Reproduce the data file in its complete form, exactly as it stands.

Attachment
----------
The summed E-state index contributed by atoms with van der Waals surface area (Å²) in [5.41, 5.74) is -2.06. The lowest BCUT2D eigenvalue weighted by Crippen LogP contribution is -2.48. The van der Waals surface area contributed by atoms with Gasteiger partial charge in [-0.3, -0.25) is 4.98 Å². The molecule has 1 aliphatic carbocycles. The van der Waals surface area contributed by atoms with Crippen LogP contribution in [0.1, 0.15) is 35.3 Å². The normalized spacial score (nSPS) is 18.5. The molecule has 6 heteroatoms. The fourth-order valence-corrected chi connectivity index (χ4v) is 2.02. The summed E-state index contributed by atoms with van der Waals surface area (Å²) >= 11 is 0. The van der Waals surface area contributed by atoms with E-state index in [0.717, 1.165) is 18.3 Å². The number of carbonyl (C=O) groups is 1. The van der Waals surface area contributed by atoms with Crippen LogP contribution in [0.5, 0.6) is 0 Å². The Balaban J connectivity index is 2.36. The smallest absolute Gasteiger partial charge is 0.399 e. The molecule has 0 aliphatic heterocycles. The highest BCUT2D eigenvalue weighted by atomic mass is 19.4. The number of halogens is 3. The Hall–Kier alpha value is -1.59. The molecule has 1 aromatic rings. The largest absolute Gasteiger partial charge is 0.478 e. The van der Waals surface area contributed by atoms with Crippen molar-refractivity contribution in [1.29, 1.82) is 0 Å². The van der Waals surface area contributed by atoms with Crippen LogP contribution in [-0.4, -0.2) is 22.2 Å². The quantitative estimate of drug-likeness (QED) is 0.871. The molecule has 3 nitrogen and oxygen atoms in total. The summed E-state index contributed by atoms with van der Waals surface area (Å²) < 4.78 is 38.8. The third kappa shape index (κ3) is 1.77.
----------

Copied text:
The summed E-state index contributed by atoms with van der Waals surface area (Å²) in [5.41, 5.74) is -2.06. The lowest BCUT2D eigenvalue weighted by Crippen LogP contribution is -2.48. The van der Waals surface area contributed by atoms with Gasteiger partial charge in [-0.3, -0.25) is 4.98 Å². The molecule has 1 aliphatic carbocycles. The van der Waals surface area contributed by atoms with Crippen LogP contribution in [0.1, 0.15) is 35.3 Å². The normalized spacial score (nSPS) is 18.5. The molecule has 6 heteroatoms. The fourth-order valence-corrected chi connectivity index (χ4v) is 2.02. The summed E-state index contributed by atoms with van der Waals surface area (Å²) >= 11 is 0. The van der Waals surface area contributed by atoms with E-state index in [0.717, 1.165) is 18.3 Å². The number of carbonyl (C=O) groups is 1. The van der Waals surface area contributed by atoms with Crippen LogP contribution in [0.5, 0.6) is 0 Å². The Balaban J connectivity index is 2.36. The smallest absolute Gasteiger partial charge is 0.399 e. The molecule has 0 aliphatic heterocycles. The highest BCUT2D eigenvalue weighted by atomic mass is 19.4. The number of halogens is 3. The Hall–Kier alpha value is -1.59. The molecule has 1 aromatic rings. The largest absolute Gasteiger partial charge is 0.478 e. The van der Waals surface area contributed by atoms with Crippen molar-refractivity contribution in [1.29, 1.82) is 0 Å². The van der Waals surface area contributed by atoms with Crippen LogP contribution in [-0.4, -0.2) is 22.2 Å². The quantitative estimate of drug-likeness (QED) is 0.871. The molecule has 3 nitrogen and oxygen atoms in total. The summed E-state index contributed by atoms with van der Waals surface area (Å²) < 4.78 is 38.8. The third kappa shape index (κ3) is 1.77.